Unfortunately, Dany’s journey closes similarly, with wide eyes as she begs her nephew/lover Jon to join her in building a new world order. After the carnage of her sack of King’s Landing, Jon can't agree. Instead, he stabs Dany in the heart and she falls to the ground with blood pouring down her face like tears.
With endings like these, Jon's portrayer Kit Harington recognizes the series may be accused of sexism, but doesn’t agree with the claims. “The justification is: Just because they’re women, why should they be the goodies? They’re the most interesting characters in the show,” he told Entertainment Weekly. “You can’t just say the strong women are going to end up the good people. Dany is not a good person.”
But the problem here isn’t that Cersei isn’t good or Dany isn’t good. We’ve always know they weren’t good people. Cersei committed Westeros’ largest terrorist attack before Dany one-upped her. Over the years, the Khaleesi has crucified people and set fire to buildings.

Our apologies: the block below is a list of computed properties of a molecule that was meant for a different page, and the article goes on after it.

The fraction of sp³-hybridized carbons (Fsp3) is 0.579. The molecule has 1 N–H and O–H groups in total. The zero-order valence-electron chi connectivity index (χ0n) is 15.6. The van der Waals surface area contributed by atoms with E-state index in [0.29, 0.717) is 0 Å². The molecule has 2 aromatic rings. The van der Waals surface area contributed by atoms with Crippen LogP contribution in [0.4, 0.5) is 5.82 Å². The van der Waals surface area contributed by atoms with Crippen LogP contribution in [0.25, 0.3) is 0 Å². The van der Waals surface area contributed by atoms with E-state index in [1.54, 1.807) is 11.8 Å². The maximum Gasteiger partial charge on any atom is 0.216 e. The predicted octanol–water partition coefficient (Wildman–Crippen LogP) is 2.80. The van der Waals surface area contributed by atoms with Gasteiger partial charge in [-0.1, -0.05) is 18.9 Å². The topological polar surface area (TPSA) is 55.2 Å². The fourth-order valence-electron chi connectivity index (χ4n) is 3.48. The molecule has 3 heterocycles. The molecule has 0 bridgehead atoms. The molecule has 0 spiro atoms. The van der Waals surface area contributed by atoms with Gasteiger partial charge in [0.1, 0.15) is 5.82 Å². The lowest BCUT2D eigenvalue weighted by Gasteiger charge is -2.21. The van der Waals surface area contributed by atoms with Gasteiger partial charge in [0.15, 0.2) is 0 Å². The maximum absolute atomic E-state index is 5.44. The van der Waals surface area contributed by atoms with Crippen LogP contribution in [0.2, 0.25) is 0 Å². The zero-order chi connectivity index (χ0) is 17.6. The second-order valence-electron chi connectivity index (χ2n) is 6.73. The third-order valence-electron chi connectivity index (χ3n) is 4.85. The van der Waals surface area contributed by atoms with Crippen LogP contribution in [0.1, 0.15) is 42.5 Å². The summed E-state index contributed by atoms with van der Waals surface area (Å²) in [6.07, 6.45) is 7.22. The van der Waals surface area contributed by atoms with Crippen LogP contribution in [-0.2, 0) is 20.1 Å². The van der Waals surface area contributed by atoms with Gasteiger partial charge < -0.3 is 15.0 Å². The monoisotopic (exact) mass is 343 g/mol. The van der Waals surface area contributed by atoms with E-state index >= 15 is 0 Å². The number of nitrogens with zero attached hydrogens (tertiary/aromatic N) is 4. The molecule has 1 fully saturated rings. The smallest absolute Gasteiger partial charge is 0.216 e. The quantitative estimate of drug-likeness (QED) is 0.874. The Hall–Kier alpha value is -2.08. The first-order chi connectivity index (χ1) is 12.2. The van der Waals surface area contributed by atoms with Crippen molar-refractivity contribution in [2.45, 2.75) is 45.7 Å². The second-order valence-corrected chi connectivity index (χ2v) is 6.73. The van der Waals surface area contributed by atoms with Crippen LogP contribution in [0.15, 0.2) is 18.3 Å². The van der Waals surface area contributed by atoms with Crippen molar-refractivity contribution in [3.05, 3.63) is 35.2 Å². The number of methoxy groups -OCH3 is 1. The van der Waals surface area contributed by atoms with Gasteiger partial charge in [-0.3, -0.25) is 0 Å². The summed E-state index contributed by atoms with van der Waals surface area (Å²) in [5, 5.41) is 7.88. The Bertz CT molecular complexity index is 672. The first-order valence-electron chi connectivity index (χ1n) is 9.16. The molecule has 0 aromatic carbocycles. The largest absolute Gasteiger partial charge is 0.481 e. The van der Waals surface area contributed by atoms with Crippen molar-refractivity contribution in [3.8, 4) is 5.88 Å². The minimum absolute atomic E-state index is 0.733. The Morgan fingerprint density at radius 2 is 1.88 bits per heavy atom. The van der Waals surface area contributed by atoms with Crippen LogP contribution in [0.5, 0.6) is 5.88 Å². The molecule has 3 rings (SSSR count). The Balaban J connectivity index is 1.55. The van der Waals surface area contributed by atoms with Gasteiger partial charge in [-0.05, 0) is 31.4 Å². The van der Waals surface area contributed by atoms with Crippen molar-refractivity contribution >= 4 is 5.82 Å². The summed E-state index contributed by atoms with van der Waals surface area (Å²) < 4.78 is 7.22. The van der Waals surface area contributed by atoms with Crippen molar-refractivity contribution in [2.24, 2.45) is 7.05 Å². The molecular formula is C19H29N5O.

The issue is that these messy, wonderful stories were quickly imploded in Thrones’ last hours for the rise of Bran Stark. After all of Dany and Cersei’s clawing towards power — and even Sansa Stark’s political evolution — it’s Bran who ends the series the central power of Westeros, with Tyrion Lannister, Davos Seaworth (Liam Cunnigham), Samwell Tarly (John Bradley), and Bronn (Jerome Flynn) backing him up as the biggest political players in the continent. Sansa is given the North while her weirdo brother, who doesn’t really want anything, is handed six kingdoms.
You may be asking, “What about Brienne — she’s on the Small Council?” But you must remember Ser Brienne is simply leading the Kingsguard, Westeros’ Secret Service equivalent. The Kingsguard has little power in the face of the Hand, the Master of Ships, the Grand Maester, and the Master of Coin, which is what Tyrion, Davos, Sam, and Bronn respectively represent. Eight years after the death of Robert Baratheon (Mark Addy) and men have a firm grip on the capital once again.
It's a shame Daenerys Targaryen, or Cersei Lannister, or Sansa Stark was never able to really break the wheel, let alone Game of Thrones' glass ceiling.